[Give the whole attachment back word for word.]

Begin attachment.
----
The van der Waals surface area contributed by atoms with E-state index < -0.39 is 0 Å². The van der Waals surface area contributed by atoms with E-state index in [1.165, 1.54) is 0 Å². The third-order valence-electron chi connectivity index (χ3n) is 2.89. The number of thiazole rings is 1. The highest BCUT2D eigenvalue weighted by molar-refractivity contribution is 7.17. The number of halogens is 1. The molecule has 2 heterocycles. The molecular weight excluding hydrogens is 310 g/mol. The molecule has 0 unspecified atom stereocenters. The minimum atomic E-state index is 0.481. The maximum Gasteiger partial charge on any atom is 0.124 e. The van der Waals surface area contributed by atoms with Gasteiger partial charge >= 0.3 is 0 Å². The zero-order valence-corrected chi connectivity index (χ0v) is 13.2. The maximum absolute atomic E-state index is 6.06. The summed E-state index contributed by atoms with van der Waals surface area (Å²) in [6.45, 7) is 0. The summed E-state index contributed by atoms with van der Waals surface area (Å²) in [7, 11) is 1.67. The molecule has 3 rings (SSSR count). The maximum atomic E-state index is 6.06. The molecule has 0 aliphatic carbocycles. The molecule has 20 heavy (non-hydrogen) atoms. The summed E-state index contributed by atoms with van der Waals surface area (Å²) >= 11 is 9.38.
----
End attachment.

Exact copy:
The van der Waals surface area contributed by atoms with E-state index < -0.39 is 0 Å². The van der Waals surface area contributed by atoms with E-state index in [1.165, 1.54) is 0 Å². The third-order valence-electron chi connectivity index (χ3n) is 2.89. The number of thiazole rings is 1. The highest BCUT2D eigenvalue weighted by molar-refractivity contribution is 7.17. The number of halogens is 1. The molecule has 2 heterocycles. The molecular weight excluding hydrogens is 310 g/mol. The molecule has 0 unspecified atom stereocenters. The minimum atomic E-state index is 0.481. The maximum Gasteiger partial charge on any atom is 0.124 e. The van der Waals surface area contributed by atoms with Gasteiger partial charge >= 0.3 is 0 Å². The zero-order valence-corrected chi connectivity index (χ0v) is 13.2. The maximum absolute atomic E-state index is 6.06. The summed E-state index contributed by atoms with van der Waals surface area (Å²) in [6.45, 7) is 0. The summed E-state index contributed by atoms with van der Waals surface area (Å²) in [7, 11) is 1.67. The molecule has 3 rings (SSSR count). The maximum atomic E-state index is 6.06. The molecule has 0 aliphatic carbocycles. The molecule has 20 heavy (non-hydrogen) atoms. The summed E-state index contributed by atoms with van der Waals surface area (Å²) >= 11 is 9.38.